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2 second prong of strict scrutiny. First, Richmond had not con- issue has found the regulations to be constitutional on sidered race-neutral means to increase MBE participation. their face.5 Second, the 30% quota had no basis in evidence and was ap- plied regardless of whether the individual MBE had suffered Congress Established its Compelling Interest discrimination. in Remedying Discrimination Apparently recognizing that the opinion might be miscon- strued to categorically eliminate all race-conscious contract- All courts agree that the first prong of strict scrutiny is sat- ing efforts, the Court explicitly stated: isfied by the Congressional record that forms the basis for the DBE Program. Relevant evidence included: Nothing we say today precludes a state or local entity from tak- ing action to rectify the effects of identified discrimination within Disparities between the earnings of minority-owned firms its jurisdiction. If the City of Richmond had evidence before it that non-minority contractors were systematically excluding mi- and similarly situated white-owned firms; nority businesses from subcontracting opportunities, it could Disparities in commercial loan denial rates between black take action to end the discriminatory exclusion. Where there is a business owners compared to similarly situated white busi- significant statistical disparity between the number of qualified ness owners; minority contractors willing and able to perform a particular The large and rapid decline in minorities' participation in service and the number of such contractors actually engaged by the locality or the locality's prime contractors, an inference of the construction industry when race-conscious contract- discriminatory exclusion could arise. . . . Moreover, evidence of ing programs were struck down or abandoned; and a pattern of individual discriminatory acts can, if supported by Various types of overt and institutional discrimination by appropriate statistical proof, lend support to a local govern- prime contractors, trade unions, business networks, sup- ment's determination that broader remedial relief is justified. pliers, and sureties against minority contractors. In Adarand v. Pea,4 the court extended the analysis of strict It is important to note Congress need not make specific scrutiny to race-based federal enactments such as the DBE findings on every possible ethnic subgroup that might be Program. Just as in the local government context, the national subject to discrimination. Moreover, much of the evidence government must have a compelling interest for the use of race of public and private sector discrimination went beyond the and the remedies adopted must be narrowly tailored to the results of the DBE Program to address whether a recipient evidence relied upon. would be a passive participant in a discriminatory federal-aid market without race-conscious measures. Therefore, public Intermediate Scrutiny and private discrimination is generally relevant not only in government contracts but also in the construction industry. In general, courts have subjected preferences for Women- Owned Business Enterprises (WBEs) to "intermediate DBE Regulations are Narrowly Tailored scrutiny": gender-based classifications must be supported by an "exceedingly persuasive justification" and "substantially Next, the regulations are narrowly tailored. Part 26 pro- related" to the objective. However, appellate courts reviewing vides that: the constitutionality of the DBE Program have applied strict scrutiny to the gender-based presumption of social disadvan- The overall goal must be based upon demonstrable evi- tage. Therefore, state DOTs would be wise to meet the rigors dence of the number of DBEs ready, willing, and able to of strict scrutiny for gender preferences. participate on the recipient's federally assisted contracts;6 The goal may be adjusted to reflect the availability of DBEs but for the effects of the DBE Program and of Strict Scrutiny as Applied to discrimination;7 the Disadvantaged Business Enterprise Program 5See Adarand Constructors, Inc. v. Slater, 228 F.3d 1147 (10th Cir. 2000), cert. In the wake of Adarand, Congress reviewed and revised granted, 532 U.S. 941, then dismissed as improvidently granted, 534 U.S. 103 (2001) (Adarand VII); Sherbrooke Turf, Inc. v. Minnesota Department of Trans- the DBE Program's authorizing statute and implementing portation, and Gross Seed Co. v. Nebraska Department of Roads, 345 F.3d. 964 regulations. To date, every court that has considered the (8th Cir. 2003), cert. denied, 541 U.S. 1041 (2004); Western States Paving Co., Inc. v. Washington Department of Transportation, 407 F.3d 983 (9th Cir. 2005), cert. denied, 546 U.S. 1170 (2006); Northern Contracting, Inc. v. Illinois Department of Transportation, 473 F.3d 715 (7th Cir. 2007) (Northern Contracting III). 649 C.F.R. 26.45(b). 4 7 515 U.S. 200 (1995) (Adarand III). 49 C.F.R. 26.45(d).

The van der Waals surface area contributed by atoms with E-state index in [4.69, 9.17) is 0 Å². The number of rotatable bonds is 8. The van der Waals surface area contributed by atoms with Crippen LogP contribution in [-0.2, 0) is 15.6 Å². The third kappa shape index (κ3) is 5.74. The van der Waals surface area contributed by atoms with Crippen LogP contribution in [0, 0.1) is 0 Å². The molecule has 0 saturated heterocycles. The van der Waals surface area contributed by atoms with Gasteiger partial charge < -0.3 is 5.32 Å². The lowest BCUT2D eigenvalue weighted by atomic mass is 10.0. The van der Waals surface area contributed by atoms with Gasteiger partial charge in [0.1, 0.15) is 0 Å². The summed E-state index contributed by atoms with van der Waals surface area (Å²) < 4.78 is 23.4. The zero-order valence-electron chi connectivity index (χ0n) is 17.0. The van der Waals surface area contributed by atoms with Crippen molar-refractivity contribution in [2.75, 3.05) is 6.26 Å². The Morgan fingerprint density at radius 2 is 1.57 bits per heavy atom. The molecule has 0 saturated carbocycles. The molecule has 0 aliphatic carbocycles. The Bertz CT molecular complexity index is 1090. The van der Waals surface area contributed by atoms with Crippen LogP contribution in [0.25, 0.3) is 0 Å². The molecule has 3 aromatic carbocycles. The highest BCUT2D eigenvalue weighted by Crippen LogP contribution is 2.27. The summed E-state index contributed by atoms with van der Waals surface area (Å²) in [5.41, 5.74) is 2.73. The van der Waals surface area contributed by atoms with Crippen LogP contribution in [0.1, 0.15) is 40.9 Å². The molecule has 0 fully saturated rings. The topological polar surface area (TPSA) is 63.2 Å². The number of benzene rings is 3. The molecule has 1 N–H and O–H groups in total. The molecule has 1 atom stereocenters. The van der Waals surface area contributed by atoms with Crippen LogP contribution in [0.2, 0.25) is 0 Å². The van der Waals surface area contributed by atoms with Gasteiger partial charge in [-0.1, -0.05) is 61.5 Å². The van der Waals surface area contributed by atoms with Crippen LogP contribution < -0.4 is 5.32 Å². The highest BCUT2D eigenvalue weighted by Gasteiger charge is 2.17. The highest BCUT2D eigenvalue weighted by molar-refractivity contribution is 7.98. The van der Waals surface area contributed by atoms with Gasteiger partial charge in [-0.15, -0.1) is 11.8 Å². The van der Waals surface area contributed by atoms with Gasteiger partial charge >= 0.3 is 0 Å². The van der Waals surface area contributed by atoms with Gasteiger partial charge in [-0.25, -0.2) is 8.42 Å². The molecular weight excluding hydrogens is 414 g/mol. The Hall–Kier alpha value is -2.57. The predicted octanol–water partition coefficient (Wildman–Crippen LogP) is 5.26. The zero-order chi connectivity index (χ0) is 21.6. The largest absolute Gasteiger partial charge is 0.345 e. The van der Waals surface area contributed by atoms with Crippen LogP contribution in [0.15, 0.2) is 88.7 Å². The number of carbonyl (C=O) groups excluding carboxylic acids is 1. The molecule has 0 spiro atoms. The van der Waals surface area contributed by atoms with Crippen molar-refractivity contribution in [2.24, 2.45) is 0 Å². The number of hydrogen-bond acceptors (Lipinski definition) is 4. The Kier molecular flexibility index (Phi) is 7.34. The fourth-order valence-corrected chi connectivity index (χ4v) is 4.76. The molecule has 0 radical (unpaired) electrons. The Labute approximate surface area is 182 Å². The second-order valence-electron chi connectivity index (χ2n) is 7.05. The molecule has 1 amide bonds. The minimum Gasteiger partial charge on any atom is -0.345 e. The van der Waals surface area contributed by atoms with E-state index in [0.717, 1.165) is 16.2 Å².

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3 The recipient must meet the maximum feasible portion under 49 C.F.R. 26.45(c). Step 1 is to determine "a base fig- 8 of the goal through race-neutral measures, as well as esti- ure for the relative availability of DBEs. The following are ex- mate that portion of the goal it predicts will be met through amples of approaches that you may take toward determining such measures;9 a base figure. . . . (1) Use DBE Directories and Census Bureau The use of quotas is not permitted,10 and set-asides are lim- Data. . . . (2) Use a bidders list. . . . (3) Use data from a dispar- ited only to extreme circumstances when no other method ity study. . . . (4) Use the goal of another DOT recipient. . . . could reasonably be expected to redress egregious instances (5) Alternative methods. Subject to the approval of the DOT of discrimination;11 operating administration, you may use other methods to The goals are to be adjusted during the year to remain determine a base figure for your overall goal." narrowly tailored;12 Absent bad faith administration of the program, a recipient Step 2 Analysis: Examining Evidence of Disparities in cannot be penalized for not meeting its goal;13 DBE Opportunities. After the state DOT has estimated its Eligibility is limited to small firms owned by persons whose Step 1 base figure of DBE availability, it must estimate the level net worth is less than $750,000;14 of DBE availability in a discrimination-free market, that is, Certification is available to persons who are not presump- DBE availability "but for" discrimination. 49 C.F.R. 26.45(d) tively disadvantaged but can demonstrate actual social and requires that state DOTs must consider the "current capacity economic disadvantage;15 of DBEs to perform work in your DOT-assisted contracting The presumption of social disadvantage for minorities and program, as measured by the volume of work DBEs have women is rebuttable;16 performed in recent years; [and] [e]vidence from disparity The firm must be a small business;17 studies conducted anywhere within your jurisdiction, to the Exemptions from any or all program requirements are extent it is not already accounted for in your base figure" and available;18 and may consider "[s]tatistical disparities in the ability of DBEs to The authorizing legislation is subject to Congressional get the financing, bonding and insurance" and "[d]ata on em- reauthorization that will ensure periodic public debate. ployment, self-employment, education, training and union apprenticeship programs. . . . If you attempt to make an adjust- ment to your base figure to account for the continuing effects State DOTs' Implementation of Part 26 of past discrimination (often called the "but for" factor) or the Must be Narrowly Tailored effects of an ongoing DBE program, the adjustment must be Part 26 requires that a state DOT narrowly tailor its DBE based on demonstrable evidence that is logically and directly efforts to the evidence of discrimination in its marketplace. related to the effect for which the adjustment is sought." Dis- The regulations prescribe narrowly tailored methods for set- parity or availability studies should provide data probative of ting annual DBE goals to achieve a level playing field for DBEs. this inquiry. 49 C.F.R. 26.45 provides that recipients must set an overall goal for DBE participation in their federally assisted contracts Judicial Review of Disadvantaged Business "based on demonstrable evidence of the availability of ready, Enterprise Goal Setting Under Part 26 willing and able DBEs relative to all businesses ready, willing and able to participate on your DOT-assisted contracts (here- To develop a model disparity or availability study for after, the `relative availability of DBEs'). The goal must reflect state DOTs, it is critical to understand the cases reviewing your determination of the level of DBE participation you state DOTs' application of Part 26. We briefly summarize the would expect absent the effects of discrimination." three decisions that speak directly to the types of evidence relevant and necessary for state DOTs' narrowly tailored Step 1 Analysis: Estimating DBE Availability. The process program implementation. to set the overall annual DBE goal is divided into two steps Northern Contracting, Inc. v. Illinois Department of 8 49 C.F.R. 26.51(a) Transportation. In the most recent case, the Seventh Cir- 9 49 C.F.R. 26.51(c). cuit Court of Appeals held that the Illinois Department of 10 49 C.F.R. 26.43(a). 11 49 C.F.R. 26.43(b). Transportation's (IDOT's) Federal Fiscal Year (FFY) 2005 12 49 C.F.R. 26.51(f ). DBE Plan was narrowly tailored. 13 49 C.F.R. 26.47(a). IDOT had commissioned an availability study to meet Part 14 49 C.F.R. 26.67(b). 15 49 C.F.R. Part 26, Appendix E. 26's requirements.19 For Step 1, the IDOT Study developed a 16 49 C.F.R. 26.67(b). 17 19 49 C.F.R. 26.65. NERA Economic Consulting. 2004a. Disadvantaged Business Enterprise Avail- 18 49 C.F.R. 26.15(a). ability Study: Prepared for the Illinois Department of Transportation.